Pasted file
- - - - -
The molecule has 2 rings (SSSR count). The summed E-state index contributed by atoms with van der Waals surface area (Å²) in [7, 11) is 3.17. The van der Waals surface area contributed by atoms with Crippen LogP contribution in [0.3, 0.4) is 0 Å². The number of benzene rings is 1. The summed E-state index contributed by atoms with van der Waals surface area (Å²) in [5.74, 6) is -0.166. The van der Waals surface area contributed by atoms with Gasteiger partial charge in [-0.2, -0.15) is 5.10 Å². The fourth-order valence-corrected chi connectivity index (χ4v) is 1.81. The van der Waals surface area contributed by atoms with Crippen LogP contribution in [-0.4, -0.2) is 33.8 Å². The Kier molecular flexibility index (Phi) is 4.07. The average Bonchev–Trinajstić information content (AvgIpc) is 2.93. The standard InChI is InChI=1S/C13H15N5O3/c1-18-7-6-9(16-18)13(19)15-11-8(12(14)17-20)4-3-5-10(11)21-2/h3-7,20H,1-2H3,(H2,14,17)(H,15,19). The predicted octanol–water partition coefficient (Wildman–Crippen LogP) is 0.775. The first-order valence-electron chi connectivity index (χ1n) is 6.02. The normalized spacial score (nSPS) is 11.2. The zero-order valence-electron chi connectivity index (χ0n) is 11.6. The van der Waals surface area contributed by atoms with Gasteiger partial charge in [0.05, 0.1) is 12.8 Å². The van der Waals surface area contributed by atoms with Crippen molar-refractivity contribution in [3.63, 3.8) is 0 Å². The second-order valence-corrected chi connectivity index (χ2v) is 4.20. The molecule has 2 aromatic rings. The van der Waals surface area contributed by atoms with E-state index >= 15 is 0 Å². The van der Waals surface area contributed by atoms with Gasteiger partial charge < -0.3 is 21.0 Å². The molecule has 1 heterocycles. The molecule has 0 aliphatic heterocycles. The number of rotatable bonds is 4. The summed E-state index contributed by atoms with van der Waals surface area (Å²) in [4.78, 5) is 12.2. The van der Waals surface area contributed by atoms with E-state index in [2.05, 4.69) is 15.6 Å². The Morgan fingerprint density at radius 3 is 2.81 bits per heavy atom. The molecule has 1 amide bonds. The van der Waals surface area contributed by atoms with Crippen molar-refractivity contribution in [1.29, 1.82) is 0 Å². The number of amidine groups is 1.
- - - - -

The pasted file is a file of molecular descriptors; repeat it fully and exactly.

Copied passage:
The molecule has 2 rings (SSSR count). The summed E-state index contributed by atoms with van der Waals surface area (Å²) in [7, 11) is 3.17. The van der Waals surface area contributed by atoms with Crippen LogP contribution in [0.3, 0.4) is 0 Å². The number of benzene rings is 1. The summed E-state index contributed by atoms with van der Waals surface area (Å²) in [5.74, 6) is -0.166. The van der Waals surface area contributed by atoms with Gasteiger partial charge in [-0.2, -0.15) is 5.10 Å². The fourth-order valence-corrected chi connectivity index (χ4v) is 1.81. The van der Waals surface area contributed by atoms with Crippen LogP contribution in [-0.4, -0.2) is 33.8 Å². The Kier molecular flexibility index (Phi) is 4.07. The average Bonchev–Trinajstić information content (AvgIpc) is 2.93. The standard InChI is InChI=1S/C13H15N5O3/c1-18-7-6-9(16-18)13(19)15-11-8(12(14)17-20)4-3-5-10(11)21-2/h3-7,20H,1-2H3,(H2,14,17)(H,15,19). The predicted octanol–water partition coefficient (Wildman–Crippen LogP) is 0.775. The first-order valence-electron chi connectivity index (χ1n) is 6.02. The normalized spacial score (nSPS) is 11.2. The zero-order valence-electron chi connectivity index (χ0n) is 11.6. The van der Waals surface area contributed by atoms with Gasteiger partial charge in [0.05, 0.1) is 12.8 Å². The van der Waals surface area contributed by atoms with Crippen molar-refractivity contribution in [3.63, 3.8) is 0 Å². The second-order valence-corrected chi connectivity index (χ2v) is 4.20. The molecule has 2 aromatic rings. The van der Waals surface area contributed by atoms with E-state index >= 15 is 0 Å². The van der Waals surface area contributed by atoms with Gasteiger partial charge < -0.3 is 21.0 Å². The molecule has 1 heterocycles. The molecule has 0 aliphatic heterocycles. The number of rotatable bonds is 4. The summed E-state index contributed by atoms with van der Waals surface area (Å²) in [4.78, 5) is 12.2. The van der Waals surface area contributed by atoms with E-state index in [2.05, 4.69) is 15.6 Å². The Morgan fingerprint density at radius 3 is 2.81 bits per heavy atom. The molecule has 1 amide bonds. The van der Waals surface area contributed by atoms with Crippen molar-refractivity contribution in [1.29, 1.82) is 0 Å². The number of amidine groups is 1.